EXCLUSIVE: Rare 1970 Harley Davidson Baja 100

When it comes to interesting Harley Davidsons, the Aermacchi Baja 100 could be one of the most intriguing. Aermacchi was an Italian aircraft and motorcycle manufacturer. In 1960, Harley purchased part of Aermacchi’s motorcycle division. In hopes of entering the low displacement dirt bike market, Harley had Aermacchi manufacture these bikes in Varese, Italy. There can’t be too many of these left. Reader Rich M has decided to part ways with it. It’s located in Oneonta, New York and you can contact Rich via the form below.

As you can see, this Baja is in need of restoration, but Rich claims everything is here minus the exhaust. He managed to find some new parts for the engine, including a new head. Given that these were only built from 1969 to 1972 in Italy, finding parts could be a challenge. Thankfully, it’s a very simple bike and shouldn’t be terribly difficult to restore.

The 98cc one-cylinder engine is good for about 12 horsepower and is paired to a 5-speed. While I wouldn’t want to ride one in modern traffic, it sure would be fun to take off-road! Considering one of these won the 1971 Baja 1000, they must have been decent bikes. So, if you’ve been hunting for a really unique and rare restoration project, be sure to contact Rich and make him an offer! So, would you restore this bike and take it on the Baja 1000?

  • Asking Price: $5,000
  • Location: Oneonta, New York
  • Mileage: N/A
  • Title Status: Missing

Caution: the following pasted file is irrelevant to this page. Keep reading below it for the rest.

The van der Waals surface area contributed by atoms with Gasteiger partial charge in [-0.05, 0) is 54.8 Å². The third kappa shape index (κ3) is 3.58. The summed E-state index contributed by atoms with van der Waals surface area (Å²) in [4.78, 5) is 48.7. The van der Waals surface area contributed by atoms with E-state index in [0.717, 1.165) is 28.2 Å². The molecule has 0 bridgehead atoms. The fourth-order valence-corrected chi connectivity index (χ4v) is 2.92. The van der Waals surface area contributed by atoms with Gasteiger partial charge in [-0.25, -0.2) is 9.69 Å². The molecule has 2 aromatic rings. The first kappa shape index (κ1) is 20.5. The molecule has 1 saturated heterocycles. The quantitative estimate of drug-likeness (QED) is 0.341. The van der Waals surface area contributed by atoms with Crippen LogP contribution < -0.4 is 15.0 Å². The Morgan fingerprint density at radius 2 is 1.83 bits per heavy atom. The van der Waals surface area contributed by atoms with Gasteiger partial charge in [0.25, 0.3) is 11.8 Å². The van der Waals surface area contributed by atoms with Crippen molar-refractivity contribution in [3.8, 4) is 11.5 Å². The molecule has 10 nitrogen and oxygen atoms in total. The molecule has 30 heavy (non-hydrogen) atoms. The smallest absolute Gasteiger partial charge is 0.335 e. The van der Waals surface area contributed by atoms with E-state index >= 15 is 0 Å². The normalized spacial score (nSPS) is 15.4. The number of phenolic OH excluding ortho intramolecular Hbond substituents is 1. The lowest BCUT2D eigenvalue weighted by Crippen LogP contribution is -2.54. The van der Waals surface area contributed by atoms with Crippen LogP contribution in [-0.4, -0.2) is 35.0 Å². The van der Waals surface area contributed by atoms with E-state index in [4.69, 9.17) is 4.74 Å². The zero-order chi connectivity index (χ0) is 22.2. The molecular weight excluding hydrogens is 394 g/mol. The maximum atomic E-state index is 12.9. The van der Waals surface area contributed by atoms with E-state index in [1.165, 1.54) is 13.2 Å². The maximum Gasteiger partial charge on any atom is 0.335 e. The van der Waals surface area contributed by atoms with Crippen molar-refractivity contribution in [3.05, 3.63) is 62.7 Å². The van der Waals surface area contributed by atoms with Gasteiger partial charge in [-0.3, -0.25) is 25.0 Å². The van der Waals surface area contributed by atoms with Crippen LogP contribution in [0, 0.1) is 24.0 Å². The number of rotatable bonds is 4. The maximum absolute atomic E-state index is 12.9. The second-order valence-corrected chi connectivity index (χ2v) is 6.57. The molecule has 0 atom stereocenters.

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  1. Michael

    Are you out of your.mind? Maybe a buck and a half. $5000.00 no way. $5000.00 for a basket cas e that’ll never run.

    Like 9
    • John Revels

      I have one of these in my Harley collection that is like brand new and has a title! The description is wrong because mine is a 1973, and there may be some 1974s, but I have not seen one! Not that I would sell mine but I would sell my whole collection to someone which includes the bikes, golf carts, every years snowmobile Harley made, and a boat!

      Like 2
      • David

        This is a 1974 model Baja, the 1973 model had red white and blue stripes going crossways across the area of the gas cap. The 1972 model had a flame like decal on the tank and the 1970 and 1971 models had the same decals on the tank, they were identical, those 2 years were called MSRs the other years were SRs. The MSR model number started with an 8B the SR models started with a 6C. The MSR was the Competition model.

        Like 1
  2. Howard A. Rube GoldbergMember

    Again with the missing title. These were pretty popular for a while. Playing on peoples beliefs of H-D being an American bike, and rebadging an Italian bike, tsk, tsk. Losers couldn’t make their own, but wanted in on the booming dirt bike scene. I always thought a Sporty would have made a decent dirt bike. Back in my dirt biking heyday( ’70’s) I knew a kid that had one of these, beat the crap out of it, and still kept up with the rest of us. They were good bikes, I’m sure many motorcycle “piles” have at least one H-D Aermacchi dirt bike at the bottom.

    Like 7
  3. duke

    if this was 100 percent stock and all there plus ran- then YES to the 5k……in this condition…..sorry bro not even 500.00 bucks—–the price says to everyone,i do not really want to sell this

    Like 6
    • Howard A. Rube GoldbergMember

      Clearly a typo,,,(or 2)

      Like 4
  4. Troy s

    Yessir, even 70’s vintage dirt bikes are being restored and pulling big big bucks these days. Dirt bikes were my real interest as a child early teen of the 70’s, and so many great memories! My dad borrowed one of these, man I must’ve been 5 or 6, we crashed a few times trying to climb a hill with me on the back, but no one got hurt.